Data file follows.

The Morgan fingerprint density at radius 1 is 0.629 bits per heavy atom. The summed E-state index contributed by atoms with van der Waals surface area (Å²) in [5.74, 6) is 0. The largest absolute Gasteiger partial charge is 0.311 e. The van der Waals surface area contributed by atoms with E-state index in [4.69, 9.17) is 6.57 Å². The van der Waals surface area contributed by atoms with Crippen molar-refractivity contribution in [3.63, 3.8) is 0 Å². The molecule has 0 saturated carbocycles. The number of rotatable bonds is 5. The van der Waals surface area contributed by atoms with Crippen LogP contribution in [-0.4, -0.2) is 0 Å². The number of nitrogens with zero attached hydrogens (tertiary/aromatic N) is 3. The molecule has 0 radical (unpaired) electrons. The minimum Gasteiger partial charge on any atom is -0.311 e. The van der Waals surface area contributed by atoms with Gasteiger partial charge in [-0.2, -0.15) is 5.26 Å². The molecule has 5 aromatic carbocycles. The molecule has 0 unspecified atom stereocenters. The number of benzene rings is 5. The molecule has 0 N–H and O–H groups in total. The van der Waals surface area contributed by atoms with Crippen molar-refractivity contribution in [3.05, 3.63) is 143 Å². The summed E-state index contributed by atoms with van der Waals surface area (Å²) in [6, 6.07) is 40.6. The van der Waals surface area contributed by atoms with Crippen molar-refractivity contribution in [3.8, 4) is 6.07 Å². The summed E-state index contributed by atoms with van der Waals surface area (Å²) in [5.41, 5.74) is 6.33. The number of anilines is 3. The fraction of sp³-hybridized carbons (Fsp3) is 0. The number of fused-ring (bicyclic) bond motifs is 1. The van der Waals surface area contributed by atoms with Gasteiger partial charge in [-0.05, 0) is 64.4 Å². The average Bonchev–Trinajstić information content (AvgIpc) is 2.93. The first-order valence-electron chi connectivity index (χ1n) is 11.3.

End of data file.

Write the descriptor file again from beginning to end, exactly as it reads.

The Morgan fingerprint density at radius 1 is 0.629 bits per heavy atom. The summed E-state index contributed by atoms with van der Waals surface area (Å²) in [5.74, 6) is 0. The largest absolute Gasteiger partial charge is 0.311 e. The van der Waals surface area contributed by atoms with E-state index in [4.69, 9.17) is 6.57 Å². The van der Waals surface area contributed by atoms with Crippen molar-refractivity contribution in [3.63, 3.8) is 0 Å². The molecule has 0 saturated carbocycles. The number of rotatable bonds is 5. The van der Waals surface area contributed by atoms with Crippen LogP contribution in [-0.4, -0.2) is 0 Å². The number of nitrogens with zero attached hydrogens (tertiary/aromatic N) is 3. The molecule has 0 radical (unpaired) electrons. The minimum Gasteiger partial charge on any atom is -0.311 e. The van der Waals surface area contributed by atoms with Gasteiger partial charge in [-0.2, -0.15) is 5.26 Å². The molecule has 5 aromatic carbocycles. The molecule has 0 unspecified atom stereocenters. The number of benzene rings is 5. The molecule has 0 N–H and O–H groups in total. The van der Waals surface area contributed by atoms with Crippen molar-refractivity contribution in [3.05, 3.63) is 143 Å². The summed E-state index contributed by atoms with van der Waals surface area (Å²) in [6, 6.07) is 40.6. The van der Waals surface area contributed by atoms with Crippen molar-refractivity contribution in [3.8, 4) is 6.07 Å². The summed E-state index contributed by atoms with van der Waals surface area (Å²) in [5.41, 5.74) is 6.33. The number of anilines is 3. The fraction of sp³-hybridized carbons (Fsp3) is 0. The number of fused-ring (bicyclic) bond motifs is 1. The van der Waals surface area contributed by atoms with Gasteiger partial charge in [-0.05, 0) is 64.4 Å². The average Bonchev–Trinajstić information content (AvgIpc) is 2.93. The first-order valence-electron chi connectivity index (χ1n) is 11.3.